Eleven Years…

By the way, it’s been eleven years since I landed in Korea. Okay, really, I arrived on 30 December. It’s still 30 December in a lot of the world, so I’ll just ignore the fact I’m a few hours late on Korean time.

Yeah, it’s been eleven years since I flew across the Pacific Ocean for the first time, arrived in Incheon International Airport, and took a bus down to Jeonju Iksan, to be met by someone I’d never met–but whom I’d heard about through my friend Joleen.

Eleven years is a long, long time, considering that when I first came to Korea, it was supposed to be for a year or two. Hell, I just realized a few days ago that I’ve been working at the same job for seven years–somehow, it’d been six years in my head, until I stopped and thought about it. So much has happened over the last eleven years that my mind rebels, right now, at the thought of even summarizing it. That is, however, what people seem to do, even if this blog, in some sense, can serve as a summary of it. But it’s a summary you can get only by reading between the lines: where I’m bitching about something, what’s hidden is a lesson in appreciating something else about someplace else; when I’m ranting about some night gone wrong, or fighting with someone in the comments section, the real lesson is about figuring out who your friends really are. There’s a lot of those hidden lessons and insights buried throughout the archives of this site… which, by the way, are now accessible.

(They’re a mess, those archives, and were inaccessible for a long time on purpose: I felt this site was about the now, not about what I wrote five years ago… but I figured that was no reason to make things completely inaccessible…)

Anyway… back to the main point of this post:

During my time here, I accomplished a lot of things I wanted to do, learned a lot, and also accomplished things I’d not expected to do. What’s been clear to all of my friends is that I’m long past the point where it was time to leave Korea. A host of reasons kept me here until now, but a few days ago, I handed in my resignation… like, officially. My department head made a valiant effort to try to get me not to go, but when it’s time, it’s time. She had very nice things to say afterward.  And now I have some very weird paperwork to get done, and have to return all my library books (and, apparently, my little paper health care certificate card thing, which I haven’t seen in years to be honest) as soon as possible.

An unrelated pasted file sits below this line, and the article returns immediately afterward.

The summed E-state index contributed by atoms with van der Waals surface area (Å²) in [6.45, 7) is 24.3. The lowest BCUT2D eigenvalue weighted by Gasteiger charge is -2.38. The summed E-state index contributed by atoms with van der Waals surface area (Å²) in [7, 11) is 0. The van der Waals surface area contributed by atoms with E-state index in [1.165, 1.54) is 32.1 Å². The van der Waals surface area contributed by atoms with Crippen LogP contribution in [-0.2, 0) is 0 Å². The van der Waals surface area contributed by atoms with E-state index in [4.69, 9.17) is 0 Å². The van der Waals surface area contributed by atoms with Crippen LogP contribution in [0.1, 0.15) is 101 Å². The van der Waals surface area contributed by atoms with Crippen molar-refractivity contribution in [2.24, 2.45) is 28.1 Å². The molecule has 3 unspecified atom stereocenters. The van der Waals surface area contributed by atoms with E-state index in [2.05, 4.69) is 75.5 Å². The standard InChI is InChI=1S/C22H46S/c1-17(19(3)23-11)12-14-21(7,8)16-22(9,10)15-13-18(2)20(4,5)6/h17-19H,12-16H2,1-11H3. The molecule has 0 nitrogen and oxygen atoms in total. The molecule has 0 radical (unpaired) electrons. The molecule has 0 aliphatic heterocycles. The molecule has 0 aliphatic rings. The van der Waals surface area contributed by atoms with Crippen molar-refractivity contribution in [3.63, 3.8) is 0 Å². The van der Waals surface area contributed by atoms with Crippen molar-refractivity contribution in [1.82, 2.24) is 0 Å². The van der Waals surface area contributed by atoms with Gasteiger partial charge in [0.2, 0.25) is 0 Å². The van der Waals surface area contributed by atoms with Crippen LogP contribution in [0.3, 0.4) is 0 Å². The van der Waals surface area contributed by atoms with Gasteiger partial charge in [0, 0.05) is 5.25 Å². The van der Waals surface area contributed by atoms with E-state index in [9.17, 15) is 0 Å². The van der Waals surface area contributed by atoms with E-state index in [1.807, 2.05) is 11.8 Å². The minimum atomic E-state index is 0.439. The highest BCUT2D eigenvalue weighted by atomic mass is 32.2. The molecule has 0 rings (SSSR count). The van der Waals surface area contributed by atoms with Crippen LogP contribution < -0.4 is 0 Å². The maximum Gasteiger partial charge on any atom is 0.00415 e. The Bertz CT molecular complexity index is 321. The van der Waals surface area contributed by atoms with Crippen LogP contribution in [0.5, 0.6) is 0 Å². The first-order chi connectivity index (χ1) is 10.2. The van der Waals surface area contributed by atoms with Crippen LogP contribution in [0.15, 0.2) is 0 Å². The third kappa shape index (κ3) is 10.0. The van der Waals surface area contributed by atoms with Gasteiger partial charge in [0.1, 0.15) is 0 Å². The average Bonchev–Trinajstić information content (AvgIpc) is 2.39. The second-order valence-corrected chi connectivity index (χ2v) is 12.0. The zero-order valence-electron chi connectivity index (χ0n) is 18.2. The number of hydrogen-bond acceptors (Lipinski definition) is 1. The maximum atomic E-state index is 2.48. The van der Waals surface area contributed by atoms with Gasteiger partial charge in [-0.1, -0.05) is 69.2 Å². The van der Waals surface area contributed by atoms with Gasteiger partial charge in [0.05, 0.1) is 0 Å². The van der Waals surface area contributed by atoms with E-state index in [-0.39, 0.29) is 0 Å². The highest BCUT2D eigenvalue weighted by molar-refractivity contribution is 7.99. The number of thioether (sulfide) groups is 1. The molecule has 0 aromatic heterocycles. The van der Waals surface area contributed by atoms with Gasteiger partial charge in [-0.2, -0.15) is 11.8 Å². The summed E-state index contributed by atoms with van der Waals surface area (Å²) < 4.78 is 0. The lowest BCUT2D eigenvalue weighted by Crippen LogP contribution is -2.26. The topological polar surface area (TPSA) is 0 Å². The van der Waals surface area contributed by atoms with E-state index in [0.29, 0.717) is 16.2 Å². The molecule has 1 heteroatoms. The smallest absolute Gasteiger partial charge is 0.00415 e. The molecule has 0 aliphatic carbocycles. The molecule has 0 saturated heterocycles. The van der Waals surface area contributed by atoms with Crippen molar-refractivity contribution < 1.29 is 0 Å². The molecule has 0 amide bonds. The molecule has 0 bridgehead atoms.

I expect over the next few months–both before we leave, and after–I’ll be trying to work through some of that, processing things and discussing them here. It’ll get me posting again, which is good–I’ve been pretty lax in the past year or so. I’ll probably still write about Korea from time to time, but it’s obviously going to take a back seat, even if it’s hard: my Korea-related posts get twice as much attention as anything I write about SF or Ezra Pound or the other things I’m into. In any case, for the next few months, I’ll be occasionally reminiscing, probably linking to old posts, and teasing out things I’ve come to terms with, telling backstories, and so on. It should be fun, I think; maybe even useful to some of you out there.